The Salford student helping care home residents stay in touch with loved ones

Categories: School of Health and Society

Third year University of Salford student Joelle Davis brought her local community in Gibraltar together this year with her determination to raise funding for her grandmother Alice’s care home.

The campaign raised enough money to provide 14 Samsung tablets for the residents, meaning they could stay in touch with friends and family during lockdown.

Alice was diagnosed with dementia in 2018, but thanks to research from the Alzheimer's Society and other local organisations, as well as her own determination and strong will, her family say she remained relatively well until the start of 2020.

Unfortunately, this year she began showing signs of decline. Joelle says: “Things got more difficult for her and for our family, but we were there for her day after day, paying her visits at her fantastic and loving care home, Mount Alvernia.”

However, in March 2020, Covid-19 meant that all elderly residential services in Gibraltar were locked down. “It was devastating,” Joelle tells us. “This meant no more visits, tough phone calls and further decline. I felt like I was losing precious time with my grandmother.”

But Joelle remained positive. “We were only allowed out for essentials and exercise, but this gave me an idea of how to win back some of the lost time with my grandmother. I decided to set up a fundraiser in her name – ‘Run for Alice’ - and run a whole marathon in the duration of a month to raise money for our local care homes and to provide them with goods.”

Joelle got the rest of her family and friends involved and they started to spread the word. Posting daily updates on social media lead to more and more donations. “Seeing our whole community come together to help us out was surreal, nothing I’d ever felt before. We got support from friends, family, strangers, local businesses and even got an interview on Gibraltar’s largest broadcasting radio! In no time, people were using their daily exercise to run for Alice and spread the word. It was truly moving.”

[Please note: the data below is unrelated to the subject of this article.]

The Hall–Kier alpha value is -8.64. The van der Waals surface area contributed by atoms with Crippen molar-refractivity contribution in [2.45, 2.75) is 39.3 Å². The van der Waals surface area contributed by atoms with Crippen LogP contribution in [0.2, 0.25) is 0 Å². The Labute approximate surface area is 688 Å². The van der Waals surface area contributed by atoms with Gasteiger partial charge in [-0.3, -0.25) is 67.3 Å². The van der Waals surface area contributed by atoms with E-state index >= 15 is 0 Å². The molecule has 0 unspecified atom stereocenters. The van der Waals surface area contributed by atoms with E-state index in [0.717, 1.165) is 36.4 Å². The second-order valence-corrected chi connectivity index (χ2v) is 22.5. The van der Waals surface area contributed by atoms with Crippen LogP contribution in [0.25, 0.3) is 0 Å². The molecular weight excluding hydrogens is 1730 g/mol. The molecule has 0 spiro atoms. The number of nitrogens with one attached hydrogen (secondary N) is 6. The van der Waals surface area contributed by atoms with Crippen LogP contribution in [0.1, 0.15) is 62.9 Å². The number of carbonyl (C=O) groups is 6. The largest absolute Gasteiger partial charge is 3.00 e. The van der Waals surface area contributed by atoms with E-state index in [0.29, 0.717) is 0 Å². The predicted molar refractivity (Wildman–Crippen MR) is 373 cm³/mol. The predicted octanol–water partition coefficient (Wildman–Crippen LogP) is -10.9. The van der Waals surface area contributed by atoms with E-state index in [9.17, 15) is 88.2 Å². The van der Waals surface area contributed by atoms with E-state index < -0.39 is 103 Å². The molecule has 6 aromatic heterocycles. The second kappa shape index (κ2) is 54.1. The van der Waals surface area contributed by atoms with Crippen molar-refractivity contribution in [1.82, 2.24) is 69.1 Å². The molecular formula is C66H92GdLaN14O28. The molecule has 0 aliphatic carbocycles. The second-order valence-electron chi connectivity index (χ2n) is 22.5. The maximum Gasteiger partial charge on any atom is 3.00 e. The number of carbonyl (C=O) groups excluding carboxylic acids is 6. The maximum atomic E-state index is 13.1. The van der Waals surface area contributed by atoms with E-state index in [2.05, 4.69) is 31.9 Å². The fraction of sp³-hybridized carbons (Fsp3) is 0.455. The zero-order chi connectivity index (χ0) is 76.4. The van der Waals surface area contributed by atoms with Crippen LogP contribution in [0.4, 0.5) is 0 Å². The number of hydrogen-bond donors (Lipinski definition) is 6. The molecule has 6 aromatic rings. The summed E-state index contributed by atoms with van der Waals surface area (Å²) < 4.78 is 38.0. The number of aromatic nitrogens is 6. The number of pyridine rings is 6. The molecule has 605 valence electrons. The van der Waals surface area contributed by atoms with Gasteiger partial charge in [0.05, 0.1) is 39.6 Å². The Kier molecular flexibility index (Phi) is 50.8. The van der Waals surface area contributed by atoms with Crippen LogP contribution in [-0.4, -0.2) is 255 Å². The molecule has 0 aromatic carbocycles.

As a student radiographer, Joelle was on clinical placement throughout 2020, working while completing her fundraising. She says this was an added incentive in raising the funds. “As a radiographer, you meet many Alzheimer’s and dementia patients. Our work can help aid the diagnosis of this disease, making it even more special to me. I understand the difficulties that come from working with dementia patients due to my personal experiences with my grandmother, so I’m always keen to spread awareness to my classmates about working with dementia patients.”

Over the month, Joelle surpassed her goal of running 26.2 miles, and the fundraising total soared. “We proudly purchased 14 Samsung tablets, meaning residents of the care home could video call their families during this chaotic time. My grandmother was able to get her own one with a personal number. I will never forget that emotional and unbelievably proud moment when she rang me for the first time.”

With the remaining funds, Joelle purchased 60 colouring books and 37 colouring pencil packs for the care home – colouring in together was a favourite activity shared with her grandmother in pre-lockdown visits.

But despite having already achieved more than her initial target, Joelle has no plans to stop any time soon. “I’m adamant to continue fundraising and researching to help this heart-breaking disease! The ‘Run for Alice’ fundraiser is still open for donations and I will continue to donate to the care homes as well as the charities with every donation received.”

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